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Moro Witch Doctor (aka Amok) is a 1964 Filipino action film written and directed by Eddie Romero, and co-produced by Romero, Kane W. Lynn and Irwin Pizor (doing business as "Hemisphere Pictures"). The film stars Jock Mahoney, Margia Dean, Pancho Magalona, Reed Hadley, Paraluman, Vic Diaz and Michael Parsons. The film was shot back to back with The Walls of Hell.[1]

Moro Witch Doctor
Moro Witch Doctor poster.jpg
Theatrical release poster
Directed byEddie Romero
Produced byEddie Romero
Kane W. Lynn
Screenplay byEddie Romero
StarringJock Mahoney
Margia Dean
Vic Diaz
Reed Hadley
Paraluman
Michael Parsons
Music byAriston Avelino
CinematographyFelipe Sacdalan
Edited byJoven Calub
Production
company
Distributed by20th Century Fox
Release date
  • November 1964 (1964-11)
Running time
90 minutes (Philippines)
61 minutes (US version)
CountryUnited States
Philippines
LanguageEnglish
Budgetless than $65,000[1]

The film originally ran 90 minutes. It was sold to Robert L. Lippert who arranged for it to be released in November 1964, by 20th Century Fox in a 61-minute version.[1][2][3]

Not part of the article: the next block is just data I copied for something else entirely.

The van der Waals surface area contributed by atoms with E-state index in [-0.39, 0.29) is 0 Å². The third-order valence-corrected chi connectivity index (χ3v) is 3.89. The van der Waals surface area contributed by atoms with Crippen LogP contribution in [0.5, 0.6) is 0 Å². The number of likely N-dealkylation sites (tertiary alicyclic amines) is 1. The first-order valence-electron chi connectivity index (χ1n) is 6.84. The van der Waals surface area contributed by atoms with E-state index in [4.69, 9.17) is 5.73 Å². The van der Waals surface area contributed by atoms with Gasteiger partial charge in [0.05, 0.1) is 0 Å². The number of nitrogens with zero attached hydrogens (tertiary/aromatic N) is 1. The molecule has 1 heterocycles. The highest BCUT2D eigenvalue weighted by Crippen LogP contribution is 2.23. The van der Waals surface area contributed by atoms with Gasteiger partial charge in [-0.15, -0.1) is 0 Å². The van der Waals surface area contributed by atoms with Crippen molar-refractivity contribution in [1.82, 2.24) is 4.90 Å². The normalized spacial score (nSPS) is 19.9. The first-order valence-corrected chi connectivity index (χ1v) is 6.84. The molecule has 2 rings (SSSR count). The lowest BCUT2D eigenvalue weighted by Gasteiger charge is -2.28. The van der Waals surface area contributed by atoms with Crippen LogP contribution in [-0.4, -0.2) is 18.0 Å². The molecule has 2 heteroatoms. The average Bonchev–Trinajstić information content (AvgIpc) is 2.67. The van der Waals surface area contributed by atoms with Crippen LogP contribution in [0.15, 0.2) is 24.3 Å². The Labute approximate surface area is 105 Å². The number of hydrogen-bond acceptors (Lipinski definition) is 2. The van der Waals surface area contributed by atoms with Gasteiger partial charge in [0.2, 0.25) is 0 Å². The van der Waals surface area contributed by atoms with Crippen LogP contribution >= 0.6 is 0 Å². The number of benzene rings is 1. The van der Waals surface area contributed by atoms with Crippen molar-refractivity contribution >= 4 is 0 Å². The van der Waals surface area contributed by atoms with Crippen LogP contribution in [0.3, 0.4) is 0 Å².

Contents

PlotEdit

CIA agent Jefferson Stark is ordered to the Philippines to investigate the double homicide of two American plantation owners, Cameron and Kruger. Authorities believe the two were killed as a result of local gun smuggling and drug dealing. Cameron's sister Paula helps Stark in his investigation, and learns her brother is still alive and has gone into hiding from the syndicate. Stark discovers the plantation is all just a cover for the crime ring's smuggling operations. A fanatical cult leader named Datu Sumlang tries to buy the property, but when Paula refuses to sell, her brother's ex-friends start getting murdered. Stark uses Paula as a lure by telling her to meet him in Manila with a suitcase full of money. She gets attacked by the supposedly dead Kruger, and Stark comes to Paula's aid and kills him. With Kruger's death, the crime ring dissolves and her brother Cameron is exonerated.

CastEdit

ProductionEdit

Margia Dean later recalled "It was a dangerous film to do. That was really roughing it. We had machine-gunned guards all along... Jock Mahoney was not very pleasant to work with... He was a pompous ass."[4]

ReferencesEdit

  1. ^ a b c Ray, Fred Olen (1991). The New Poverty Row: Independent Filmmakers as Distributors. McFarland. p. 65.
  2. ^ "Moro Witch Doctor (1964) - Overview". TCM.com. 1964-10-28. Retrieved 2015-09-15.
  3. ^ "Moro-Witch-Doctor - Trailer - Cast - Showtimes". NYTimes.com. Retrieved 2015-09-15.
  4. ^ http://www.westernclippings.com/interview/margiadean_interview.shtml

External linksEdit